Hoffmann: LaTeX was invented 30 years ago and in some areas is still better than modern WYSIWYG word processors. However, due to the limited computation power at that time, it was designed to the needs of the computer and not to the needs of the user. As a user interface, TeXstudio bridges this gap by working around many of the shortcomings and limitations of LaTeX. This makes LaTeX significantly easier and more fun to use. Hence our slogan: “LaTeX made comfortable”.

SF: What’s the best way to get the most out of using TeXstudio?
van der Zander: Just start writing your text and while you are at it, here are some useful features to help you:

  • Unconnected block editing—You can select multiple parts of a file and edit them simultaneously, no matter where they are. This is especially powerful when searching for a regular expression. If you want to change all matches, you do not need to think about a replacement expression, just let it select all matches and edit them in the editor.
  • User scripts with triggers—You can write an arbitrary JavaScript function that is called, whenever you type or do something. You could write something to play Conway’s’ Game of Life in the editor.
  • Magic comments—TeXstudio does not use project files like most IDEs; rather, it stores all metadata in tex files itself. So, you can put % !TeX program = xelatex at the beginning of a file, if you want it to be always compiled with xelatex.
  • Inline preview—It is easy to see that there is a PDF viewer showing the entire output document, but you can also view only parts of an document embedded in the text or as tooltips.
  • Implicit cut buffer—You can surround text with parentheses or a command, do not write something on both sides of the text.  Just select the text and write the command/opening parenthesis, then TeXstudio’s auto completion will automatically restore the overridden text and surround it with the opening and closing parentheses.

SF: What has your project team done to help build and nurture your community?
van der Zander: We mostly work with the classics like bug/feature tracker, mailing lists, and personal mail. Once we renamed the project and let the community vote on the new name.
Hoffmann: Generally, we try to be responsive and helpful, be it bug reports, feature requests or any other questions. Also, we are lowering the entry barrier for contributions, for example, we just included an online translation service. Now, you don’t need any specialized tools or knowledge to provide a translation.

SF: Have you all found that more frequent releases helps build up your community of users?
van der Zander: They seem to help a lot with us becoming SF’s project of the week and month.
Hoffmann: Distributing new features and bug fixes regularly certainly helps to have better software. I expect that it has a positive effect on the community, but it’s hard to tell.

SF: What was the first big thing that happened for your project?
van der Zander: We do not really have big things, just many little things working together.

SF: What is the next big thing for TeXstudio?
van der Zander: I always wanted to add a macro AI, where you could edit some text, and than the AI would replay those actions on other parts of the text. It would be like a VI-mode but you would not have to remember any commands, and you would not need to tell it. Also, a lot of people have asked for touch screen or git support.
Hoffmann: In fact, there are lots of big and small ideas around, for example,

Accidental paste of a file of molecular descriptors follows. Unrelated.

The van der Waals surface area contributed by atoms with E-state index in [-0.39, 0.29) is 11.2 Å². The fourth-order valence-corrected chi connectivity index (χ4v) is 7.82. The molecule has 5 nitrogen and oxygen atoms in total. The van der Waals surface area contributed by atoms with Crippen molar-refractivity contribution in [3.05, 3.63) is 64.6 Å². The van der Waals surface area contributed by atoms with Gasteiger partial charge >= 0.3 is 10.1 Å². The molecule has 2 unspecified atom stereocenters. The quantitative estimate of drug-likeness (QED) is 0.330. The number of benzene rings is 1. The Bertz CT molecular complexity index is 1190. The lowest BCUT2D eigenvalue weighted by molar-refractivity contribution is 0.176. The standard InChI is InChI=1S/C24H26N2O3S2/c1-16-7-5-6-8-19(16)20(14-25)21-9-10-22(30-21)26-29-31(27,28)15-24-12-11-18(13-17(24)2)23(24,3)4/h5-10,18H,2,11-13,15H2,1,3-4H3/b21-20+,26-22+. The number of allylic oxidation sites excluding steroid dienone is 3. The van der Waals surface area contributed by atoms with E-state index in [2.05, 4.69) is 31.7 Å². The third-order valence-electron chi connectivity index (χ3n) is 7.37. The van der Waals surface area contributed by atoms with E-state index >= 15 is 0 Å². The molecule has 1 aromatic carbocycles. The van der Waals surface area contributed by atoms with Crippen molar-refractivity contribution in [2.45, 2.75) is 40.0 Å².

an auto-updating life view of your resulting document.

SF: How long do you think that will take?
van der Zander: Years…

SF: Do you have the resources you need to make that happen?
van der Zander: At the moment, I do not have time to do any of that. Also the macro AI would need many samples of typical editing tasks.
Hoffmann: Since TeXstudio has grown, we invest a lot of time in maintenance and community work. Time for big things is rare. We make the best from our limit resources by using small steps and continuity.

SF: If you had it to do over again, what would you do differently for TeXstudio
van der Zander: One of the first things was to switch from the standard QTextEdit to a library called QCodeEdit. QTextEdit renders rich text like HTML, while QCodeEdit was made for editing source code, which is much more like LaTeX. It would have been wise to use another editor component. Also we would write more test cases for features we added. It always happens that some of the new features break stuff.
Hoffmann: Stability, clean code and testing should have had a higher priority.

SF: Why?
van der Zander: I used QCodeEdit 2, which was abandoned by the author in favor of QCodeEdit 3, which got a much better internal design. But then he never truly finished QCodeEdit 3, so we were stuck with maintaining the old library ourselves. And it is still had a lot of minor editing/rendering bugs that we had to fix.
Hoffmann: We did not foresee the dimensions the code and the user base would reach. At the beginning, a feature that just worked for the usual need was okay. Now, it really needs to be correct because one of the many users will step on even the remotest bug.

SF: Any reason you can’t do that now?
van der Zander: Switching QCodeEdit to another editor component now, would invalidate all the work we have done on it so far.
Hoffmann: We are gradually improving our code, but resources are very limited. Therefore, we’ve just revised our release scheme and update notifications to make using of beta and release candidate versions easier. This will be available from version 2.10.4 on. I encourage willing users to subscribe at least for release candidates. We hope to track down bugs more early with the help of the community.

SF: Is there anything else we should know?
van der Zander: There will be a new release, 2.10.4, very soon. So be on the lookout!
Hoffmann: Help in any way is very welcome. You don’t necessarily have to be a programmer to contribute to TeXstudio: Documentation, translation, UI/icon design, tutorials and screencasts are some of the non-programming areas that would certainly benefit from more attention. If you are interested, just contact one of the developers. We’ll find a task that’s fun for you and that puts your talents to good use.